Awakening the beast: US non-profits eye FARA legislation with concern


Andrew Milner


A long-dormant piece of US legislation is threatening cross-border giving and causing anxiety in the non-profit sector. The Foreign Agents Registration Act (FARA) was originally enacted in 1938 to counter the possible effects of Nazi propaganda on the American public. Subsequently, it fell into disuse but, last year was invoked in the prosecution of Paul Manafort, President Donald Trump’s former campaign manager.

Last Autumn, TV station RT America and news outlet, Sputnik, both Russian-funded but with production companies in the US, registered as ‘foreign agents’ under pressure from the Justice Department. Since last year, five bills have been introduced in Congress by members of both parties to increase FARA enforcement.

Why is this flurry of activity causing concern? FARA requires organisations and individuals engaged in lobbying or public discourse in the US on behalf of ‘foreign principals’ to register with the Department of Justice disclose their funding and list the scope of their activities.

While it does not prohibit such funding or activities, FARA is so loosely drafted – what constitutes a foreign agent is vague, as are the terms on which groups may be exempt from registration – that it could require registration for a number of entities among whom, says law firm Covington & Burling LLP, are ‘nonprofit advocacy groups [and] charitable organizations’.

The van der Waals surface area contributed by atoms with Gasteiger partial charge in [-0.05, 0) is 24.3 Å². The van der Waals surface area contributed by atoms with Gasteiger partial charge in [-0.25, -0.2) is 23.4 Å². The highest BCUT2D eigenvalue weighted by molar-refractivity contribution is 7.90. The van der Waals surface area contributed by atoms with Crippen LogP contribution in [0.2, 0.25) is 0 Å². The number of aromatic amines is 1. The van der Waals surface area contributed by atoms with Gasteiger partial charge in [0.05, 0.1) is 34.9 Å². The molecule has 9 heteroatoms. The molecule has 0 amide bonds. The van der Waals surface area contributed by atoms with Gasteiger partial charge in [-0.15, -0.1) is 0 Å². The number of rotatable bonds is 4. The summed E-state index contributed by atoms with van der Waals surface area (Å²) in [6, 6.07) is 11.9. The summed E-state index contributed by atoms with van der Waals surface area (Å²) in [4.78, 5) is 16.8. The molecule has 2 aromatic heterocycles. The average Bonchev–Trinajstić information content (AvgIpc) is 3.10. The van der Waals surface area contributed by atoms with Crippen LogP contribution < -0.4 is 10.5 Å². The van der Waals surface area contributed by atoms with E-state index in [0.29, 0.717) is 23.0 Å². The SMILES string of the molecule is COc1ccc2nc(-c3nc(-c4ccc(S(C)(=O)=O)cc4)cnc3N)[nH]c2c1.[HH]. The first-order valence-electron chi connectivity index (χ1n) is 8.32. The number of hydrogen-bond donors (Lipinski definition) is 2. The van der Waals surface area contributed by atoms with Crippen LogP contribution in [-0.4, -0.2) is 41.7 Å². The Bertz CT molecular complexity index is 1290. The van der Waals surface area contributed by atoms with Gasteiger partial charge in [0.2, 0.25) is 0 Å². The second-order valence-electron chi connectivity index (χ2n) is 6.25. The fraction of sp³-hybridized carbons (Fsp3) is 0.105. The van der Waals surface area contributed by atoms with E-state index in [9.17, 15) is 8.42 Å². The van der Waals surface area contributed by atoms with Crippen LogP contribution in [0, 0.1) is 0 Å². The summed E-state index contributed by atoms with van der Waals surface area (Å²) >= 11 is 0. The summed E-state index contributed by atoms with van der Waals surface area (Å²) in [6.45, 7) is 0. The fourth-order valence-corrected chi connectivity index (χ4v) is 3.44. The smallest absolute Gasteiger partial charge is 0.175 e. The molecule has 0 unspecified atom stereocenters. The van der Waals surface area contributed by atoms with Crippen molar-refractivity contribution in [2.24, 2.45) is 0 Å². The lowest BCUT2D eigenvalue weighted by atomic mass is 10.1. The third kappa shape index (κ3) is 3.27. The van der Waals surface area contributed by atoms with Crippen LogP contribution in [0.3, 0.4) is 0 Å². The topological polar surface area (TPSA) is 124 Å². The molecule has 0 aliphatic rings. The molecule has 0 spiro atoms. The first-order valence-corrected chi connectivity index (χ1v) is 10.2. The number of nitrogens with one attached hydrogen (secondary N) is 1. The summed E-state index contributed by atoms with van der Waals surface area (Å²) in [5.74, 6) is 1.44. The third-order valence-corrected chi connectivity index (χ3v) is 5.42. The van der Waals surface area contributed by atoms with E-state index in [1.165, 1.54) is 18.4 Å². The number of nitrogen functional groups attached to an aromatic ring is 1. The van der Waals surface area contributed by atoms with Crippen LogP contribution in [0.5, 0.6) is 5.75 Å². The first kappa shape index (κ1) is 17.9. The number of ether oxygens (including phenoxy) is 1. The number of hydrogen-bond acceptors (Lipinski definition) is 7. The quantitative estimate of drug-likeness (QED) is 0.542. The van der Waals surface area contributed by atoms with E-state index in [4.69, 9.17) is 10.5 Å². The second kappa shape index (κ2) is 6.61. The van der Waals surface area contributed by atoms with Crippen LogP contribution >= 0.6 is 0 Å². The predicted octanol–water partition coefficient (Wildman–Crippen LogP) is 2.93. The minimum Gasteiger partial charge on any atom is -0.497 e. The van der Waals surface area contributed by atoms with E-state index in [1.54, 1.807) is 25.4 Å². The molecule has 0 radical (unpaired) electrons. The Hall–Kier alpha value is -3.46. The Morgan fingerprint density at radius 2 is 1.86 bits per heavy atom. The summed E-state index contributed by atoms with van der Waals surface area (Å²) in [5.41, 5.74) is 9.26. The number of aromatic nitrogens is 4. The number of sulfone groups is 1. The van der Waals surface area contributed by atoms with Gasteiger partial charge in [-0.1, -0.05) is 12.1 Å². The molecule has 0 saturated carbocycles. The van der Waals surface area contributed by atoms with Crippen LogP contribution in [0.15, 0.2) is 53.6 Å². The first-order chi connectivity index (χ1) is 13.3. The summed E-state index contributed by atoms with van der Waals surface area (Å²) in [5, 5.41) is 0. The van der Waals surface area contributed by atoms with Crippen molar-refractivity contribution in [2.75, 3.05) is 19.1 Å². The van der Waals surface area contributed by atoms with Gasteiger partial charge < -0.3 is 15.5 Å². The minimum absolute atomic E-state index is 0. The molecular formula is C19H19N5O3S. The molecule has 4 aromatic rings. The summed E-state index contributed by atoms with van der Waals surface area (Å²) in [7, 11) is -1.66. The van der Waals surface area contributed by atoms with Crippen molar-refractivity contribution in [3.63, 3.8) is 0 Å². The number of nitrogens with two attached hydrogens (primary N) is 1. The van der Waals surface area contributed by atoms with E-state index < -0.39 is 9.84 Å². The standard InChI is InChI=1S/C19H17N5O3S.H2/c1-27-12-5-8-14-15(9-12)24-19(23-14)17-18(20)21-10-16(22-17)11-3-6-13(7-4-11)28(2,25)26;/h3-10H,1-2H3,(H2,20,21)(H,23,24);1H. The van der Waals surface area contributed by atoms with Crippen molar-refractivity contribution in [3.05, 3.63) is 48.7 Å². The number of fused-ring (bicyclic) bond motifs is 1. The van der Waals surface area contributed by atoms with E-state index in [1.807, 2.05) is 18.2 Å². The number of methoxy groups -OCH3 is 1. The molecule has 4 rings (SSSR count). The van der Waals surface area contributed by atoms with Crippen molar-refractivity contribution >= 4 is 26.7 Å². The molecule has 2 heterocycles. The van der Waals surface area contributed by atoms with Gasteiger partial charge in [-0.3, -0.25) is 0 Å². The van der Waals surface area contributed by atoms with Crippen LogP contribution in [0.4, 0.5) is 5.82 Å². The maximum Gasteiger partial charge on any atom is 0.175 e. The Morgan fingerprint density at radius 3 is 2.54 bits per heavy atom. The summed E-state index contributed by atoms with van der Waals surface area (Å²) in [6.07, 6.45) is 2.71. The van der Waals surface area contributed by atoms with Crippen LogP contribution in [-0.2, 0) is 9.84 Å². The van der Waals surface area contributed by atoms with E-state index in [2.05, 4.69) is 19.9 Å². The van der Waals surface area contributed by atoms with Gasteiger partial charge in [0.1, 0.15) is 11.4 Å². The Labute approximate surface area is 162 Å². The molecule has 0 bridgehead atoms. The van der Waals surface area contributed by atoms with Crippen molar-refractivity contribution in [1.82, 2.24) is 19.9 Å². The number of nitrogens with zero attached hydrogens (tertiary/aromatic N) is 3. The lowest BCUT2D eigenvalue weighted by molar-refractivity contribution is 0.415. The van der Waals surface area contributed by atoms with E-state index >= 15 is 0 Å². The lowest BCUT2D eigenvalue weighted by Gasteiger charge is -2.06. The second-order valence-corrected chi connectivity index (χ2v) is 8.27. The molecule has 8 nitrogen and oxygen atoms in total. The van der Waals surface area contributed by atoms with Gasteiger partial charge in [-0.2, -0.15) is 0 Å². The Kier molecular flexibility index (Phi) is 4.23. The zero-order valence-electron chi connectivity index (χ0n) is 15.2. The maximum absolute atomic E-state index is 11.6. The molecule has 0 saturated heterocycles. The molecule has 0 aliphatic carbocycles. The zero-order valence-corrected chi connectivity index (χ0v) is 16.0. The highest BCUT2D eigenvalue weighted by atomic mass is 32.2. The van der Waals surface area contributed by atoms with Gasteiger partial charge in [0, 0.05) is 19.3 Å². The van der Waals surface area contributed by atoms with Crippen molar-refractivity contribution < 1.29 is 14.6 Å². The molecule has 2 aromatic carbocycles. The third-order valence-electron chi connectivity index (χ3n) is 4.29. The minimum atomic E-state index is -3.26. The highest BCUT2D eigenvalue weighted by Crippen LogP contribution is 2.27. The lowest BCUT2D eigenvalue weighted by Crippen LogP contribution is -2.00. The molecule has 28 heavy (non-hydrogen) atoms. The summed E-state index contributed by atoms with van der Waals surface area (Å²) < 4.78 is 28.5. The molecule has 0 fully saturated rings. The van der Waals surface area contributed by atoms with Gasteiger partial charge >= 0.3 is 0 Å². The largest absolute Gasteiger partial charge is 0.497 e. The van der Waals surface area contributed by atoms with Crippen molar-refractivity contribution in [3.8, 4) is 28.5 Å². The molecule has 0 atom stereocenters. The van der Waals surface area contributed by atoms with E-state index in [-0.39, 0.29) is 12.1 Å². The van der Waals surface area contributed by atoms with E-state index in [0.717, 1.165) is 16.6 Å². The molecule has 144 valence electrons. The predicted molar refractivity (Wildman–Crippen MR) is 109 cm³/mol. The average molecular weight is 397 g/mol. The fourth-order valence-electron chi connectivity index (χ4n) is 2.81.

Another concern is that there are few precedents to guide its enforcement because the law has lain dormant so long. An article by Doug Rutzen and Nick Robinson of International Center for Not-for-Profit Law (ICNL) sketches out some possible scenarios. Among them, ‘a US nonprofit would arguably need to register for doing something as innocuous as holding a public meeting in Chicago at the request of a Canadian organization to discuss policies to address the opioid epidemic… because it is acting at the “request” of a “foreign principal” to engage in a “political activity”.’

There is no suggestion at present that the law will be used to discriminate against nonprofits whose activities the government disapproves of but the consequences may be quite bad enough, warn Rutzen and Robinson. Registration is intrusive and there are criminal penalties for non-compliance. Even larger non-profits may wish to avoid the stigma associated with the label ‘foreign agent’ in an increasingly insular climate of opinion. The upshot, fear Rutzen and Robinson, is that ‘many organizations will simply stop engaging in beneficial cross-border activities’. To counter this, while maintaining the principles of FARA, ICNL and other groups propose fixing the definition of ‘foreign agent’ as follows: ‘a government of a foreign country and a foreign political party, or foreign persons or entities acting on their behalf’.  This, says ICNL, addresses the problem of ‘catching inadvertent “foreign agents,” while still covering foreign governments and political parties, as well as cases where foreign governments or political parties use intermediaries to obscure their direction or control.’

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Andrew Milner is associate editor of Alliance magazine

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